Reviewed July 2011
YOU can’t buck the law of supply and demand. There has been an explosion of new restaurants down in Leith, with the opening of Mithas, on Dock Place, the latest arrival in an increasingly crowded culinary ghetto where heavyweight restaurants are now scrapping hard for trade.
From the trio of Michelin-starred superstars to some of the best gastro-pubs in Scotland, just about every manner of restaurant is down by the docks, with the result that the area is heaving at weekends, with virtually every table taken.
But as every Edinburgh restaurateur knows, a happy life isn’t when every cover is taken on a sunny Saturday evening in the middle of the Festival, but when you can break even on a wet Wednesday lunchtime in February. It is this that has informed the decision of Cafe Fish to up sticks and move across the city from Leith to Stockbridge. Situated up by the banana flats at the outer limits of Leith restaurantland, Cafe Fish was more than a ten-minute walk from the lunch-trade honey pot that is the Scottish Government building at Victoria Quay, and while the weekends looked after themselves the downtimes were too down for comfort.
There was much that worked about Cafe Fish in Leith. The bright, airy building created a good atmosphere, but there were also plenty of attributes that were transportable: over the two years since it opened up in Leith, the place had built up a substantial caucus of committed customers, and there have been gradual but unmistakeable improvements in the kitchen and on the wine list. Most of all, the passion of Richard Muir’s family-run restaurant remained a portable asset. Still, the decision to move to Stockbridge is an interesting one. There are no fish restaurants in what is a very wealthy area, but there are at least a dozen restaurants within a ten-minute walk. The North West Circus Place site is right on the main drag, with plenty of scope for passing trade – yet it is also where Edinburgh’s first Italian family, the Continis, tried and failed to establish Zanzero.
The space that Cafe Fish has moved into was once a bank, and it retains that bygone opulence, with fine cornicing and intricate marbling on the floor. Muir has given the place a six-figure overhaul, getting rid of the mezzanine floor and bringing in a matt chrome bar to anchor the whole space. It works too: it was always a bright, relaxing room, but the changes have added a contemporary edge that clearly differentiates from its previous incarnations.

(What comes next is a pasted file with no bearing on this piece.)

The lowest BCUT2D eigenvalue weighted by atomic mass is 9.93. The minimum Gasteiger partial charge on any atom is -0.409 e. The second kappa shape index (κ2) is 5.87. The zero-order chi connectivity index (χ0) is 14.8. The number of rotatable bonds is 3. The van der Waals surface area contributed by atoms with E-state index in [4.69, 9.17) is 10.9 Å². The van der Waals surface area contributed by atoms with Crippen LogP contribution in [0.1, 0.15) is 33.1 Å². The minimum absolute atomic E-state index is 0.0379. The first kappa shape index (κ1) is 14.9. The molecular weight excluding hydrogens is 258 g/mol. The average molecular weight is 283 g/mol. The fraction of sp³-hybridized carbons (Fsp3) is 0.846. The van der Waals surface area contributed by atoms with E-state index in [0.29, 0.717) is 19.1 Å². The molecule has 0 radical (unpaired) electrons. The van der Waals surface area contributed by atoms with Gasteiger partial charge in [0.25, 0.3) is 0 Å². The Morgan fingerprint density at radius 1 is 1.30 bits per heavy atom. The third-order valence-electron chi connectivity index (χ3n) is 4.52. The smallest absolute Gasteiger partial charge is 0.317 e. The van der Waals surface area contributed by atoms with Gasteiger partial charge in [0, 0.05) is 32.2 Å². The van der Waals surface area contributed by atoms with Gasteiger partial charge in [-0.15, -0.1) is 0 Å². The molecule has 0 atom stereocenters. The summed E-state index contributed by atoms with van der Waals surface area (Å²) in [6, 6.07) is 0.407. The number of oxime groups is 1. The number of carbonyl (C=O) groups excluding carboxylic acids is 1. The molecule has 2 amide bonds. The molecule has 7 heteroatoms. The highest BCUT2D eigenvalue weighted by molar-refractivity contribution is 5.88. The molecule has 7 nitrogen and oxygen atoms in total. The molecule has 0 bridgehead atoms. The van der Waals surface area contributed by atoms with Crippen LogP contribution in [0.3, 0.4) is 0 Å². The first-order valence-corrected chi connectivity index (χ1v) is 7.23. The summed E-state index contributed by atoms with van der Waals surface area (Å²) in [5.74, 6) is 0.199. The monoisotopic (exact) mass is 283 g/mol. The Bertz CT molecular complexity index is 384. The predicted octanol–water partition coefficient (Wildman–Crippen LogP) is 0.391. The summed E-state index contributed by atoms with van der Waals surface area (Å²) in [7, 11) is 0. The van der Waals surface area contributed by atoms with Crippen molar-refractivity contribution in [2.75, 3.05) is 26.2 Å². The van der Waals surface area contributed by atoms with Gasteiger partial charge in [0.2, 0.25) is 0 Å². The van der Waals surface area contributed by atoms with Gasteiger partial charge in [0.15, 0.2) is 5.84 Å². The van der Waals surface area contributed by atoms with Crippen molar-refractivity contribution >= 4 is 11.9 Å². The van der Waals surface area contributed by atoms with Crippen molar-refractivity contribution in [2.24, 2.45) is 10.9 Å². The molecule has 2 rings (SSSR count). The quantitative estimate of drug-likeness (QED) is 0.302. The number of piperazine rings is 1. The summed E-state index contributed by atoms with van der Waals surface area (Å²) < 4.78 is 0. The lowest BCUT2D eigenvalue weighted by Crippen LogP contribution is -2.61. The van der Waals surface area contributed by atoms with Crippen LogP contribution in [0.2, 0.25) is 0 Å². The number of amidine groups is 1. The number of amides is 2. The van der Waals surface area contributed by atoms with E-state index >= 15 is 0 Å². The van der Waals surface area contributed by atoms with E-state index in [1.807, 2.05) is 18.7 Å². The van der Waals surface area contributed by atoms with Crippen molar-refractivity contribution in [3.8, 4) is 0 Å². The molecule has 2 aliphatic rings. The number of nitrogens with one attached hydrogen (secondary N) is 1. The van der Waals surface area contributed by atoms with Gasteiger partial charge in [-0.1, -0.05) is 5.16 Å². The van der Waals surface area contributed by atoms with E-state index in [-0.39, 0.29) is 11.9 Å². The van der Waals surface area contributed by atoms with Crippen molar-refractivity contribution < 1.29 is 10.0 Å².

All of which is very interesting, but what about the food? When I first visited, two years ago, the restaurant was clearly still a work in progress, but a lot of maturing has gone on in the interim. The result is a large menu and food that is produced with enormous self-confidence and no little elan. Throw in prices that are resolutely reasonable, and you have a potent mix that should ensure those quiet Tuesday lunchtimes in Leith are a thing of the past.
We started off with a couple of pretty simple offerings, with Tim opting for pickled Orkney herring with dill grain mustard and creme fraiche on sourdough toast, while I chose plaice goujons with soy dipping sauce. Both were virtually flawless. My half-dozen strips of breaded plaice were perfectly cooked and lent a welcome kick by a nicely tart soy sauce, but it was Tim’s starter that really stole the show. Pickled herring can bring to mind white, flaccid lab specimens in a jar, but this was a fantastically subtle and beautifully presented melange served atop two thin slices of sourdough toast that tasted like it had come from the nearby branch of Herbie’s deli (this is a good thing). While a student in Edinburgh for the best part of a decade, Tim worked as a waiter in half the restaurants in town. He has tried countless fishy starters, but reckoned that this competes with any of them – but would have been even better had the bread not been toasted.
Our main courses were equally impressive, with Tim’s battered fish and chips with crushed (ie: mushy) peas and tartar sauce as near to spot-on as makes no difference. I chose the Goan monkfish and king prawn curry, which the waiter described as “about a five or a six on the hotness scale”. This butter chicken boy would say it was more like an eight. Yet once my palate had adjusted to the heat, I quickly began to appreciate that this was a fine dish in which the large helping of monkfish was unusually tender and delicate, while the thick sauce had a lovely creamy texture.
My experience is that fish restaurants often produce particularly good puddings, and this was no exception. Tim’s white chocolate and espresso cheesecake with hazelnut anglaise was a huge calorific slab streaked through with toffee and with a commendably dry base. On top, rather than the gravelly texture you often get with mascarpone, it was silky, almost like creme brÃuee. It certainly disappeared quickly, as did my very satisfactory summer fruit crumble with vanilla ice-cream.
With a particularly more-ish bottle of viognier that came in at under £20, we ate off the Ã la carte menu and left with a bill for £60, which included a decent thank-you for some slick service. On the next-door table was Michelin-starred chef Tony Borthwick, who was clearly enjoying his lunch. And, best of all, on a Monday lunchtime before the Festival, the place was full. Muir had better get used to that.
Cafe Fish, 15 North West Circus Place, Edinburgh (0131-225 4431,www.cafefish.net)
Bill please: Starters £5-£11, Main courses £11-£19, Puddings £5-£8, Cheese £9 Two-course set menu £22